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National Research Council (US) and Institute of Medicine (US) Committee on Opportunities to Address Clinical Research Workforce Diversity Needs for 2010; Hahm J, Ommaya A, editors. Opportunities to Address Clinical Research Workforce Diversity Needs for 2010. Washington (DC): National Academies Press (US); 2006.

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Opportunities to Address Clinical Research Workforce Diversity Needs for 2010.

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Increasing diversity in the U.S. population has sharpened concerns about the vitality and diversity of the clinical research workforce, concerns that have persisted for two decades. Our nation’s unprecedented level of investment in biomedical research has led to an explosion of new knowledge about human health and disease, but basic research achievements must be translated into treatments and therapies in order to benefit human health. This translation requires clinical research conducted by outstanding scientists, physicians, and other health professionals who understand the complexities and nuances of health and disease among different population groups.

Clinical research as an enterprise has traditionally not received the high level of regard afforded basic research in the research and academic communities, which may be contributing to decreased interest in clinical research careers among matriculating medical students. This must change if we are to continue the pace of achievement in translating gains in basic science to treatment of human disease. All biomedical researchers have a stake in ensuring that the clinical research workforce thrives and diversifies for the benefit of human health.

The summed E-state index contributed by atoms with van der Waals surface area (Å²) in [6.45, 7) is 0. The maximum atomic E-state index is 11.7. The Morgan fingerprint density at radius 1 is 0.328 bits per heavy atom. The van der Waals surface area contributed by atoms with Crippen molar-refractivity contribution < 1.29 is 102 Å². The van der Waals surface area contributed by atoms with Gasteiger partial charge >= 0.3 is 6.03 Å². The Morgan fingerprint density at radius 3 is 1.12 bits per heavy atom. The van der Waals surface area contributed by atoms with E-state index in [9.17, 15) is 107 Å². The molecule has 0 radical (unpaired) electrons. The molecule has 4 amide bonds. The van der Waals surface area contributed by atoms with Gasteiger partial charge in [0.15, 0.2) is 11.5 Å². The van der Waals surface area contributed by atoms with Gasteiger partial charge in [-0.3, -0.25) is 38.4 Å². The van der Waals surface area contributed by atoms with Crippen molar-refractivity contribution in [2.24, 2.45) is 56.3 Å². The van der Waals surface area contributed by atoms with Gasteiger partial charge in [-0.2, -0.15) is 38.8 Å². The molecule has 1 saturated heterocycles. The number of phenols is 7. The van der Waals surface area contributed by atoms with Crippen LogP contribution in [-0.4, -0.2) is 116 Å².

This report has been reviewed in draft form by individuals chosen for their diverse perspectives and technical expertise, in accordance with procedures approved by the National Academies’ Report Review Committee. The purpose of this independent review is to provide candid and critical comments that will assist the institution in making its published report as sound as possible and to ensure that the report meets institutional standards for objectivity, evidence, and responsiveness to the study charge. The review comments and draft manuscript remain confidential to protect the integrity of the process.

We wish to thank the following individuals for their review of this report: Karen Antman, National Cancer Institute for Translational and Clinical Sciences; Elaine Gallin, Doris Duke Charitable Foundation; Page Morahan, Hedwig van Ameringen Executive Leadership in Academic Medicine Program; Jay Moskowitz, Pennsylvania State University; Joel Oppenheim, New York University; Diane Wara, University of California, San Francisco; and Judith Woodruff, Northwest Health Foundation.

Although the reviewers listed above have provided many constructive comments and suggestions, they were not asked to endorse the conclusions or recommendations, nor did they see the final draft of the report before its release. The review of this report was overseen by Elena Nightingale, Institute of Medicine, and Willie Pearson, Georgia Institute of Technology. Appointed by the National Academies, they were responsible for making certain that an independent examination of this report was carried out in accordance with institutional procedures and that all review comments were carefully considered. Responsibility for the final content of this report rests entirely with the authoring committee and the institution.

E. Albert Reece, M.D.


Copyright © 2006, National Academy of Sciences.
Bookshelf ID: NBK20269
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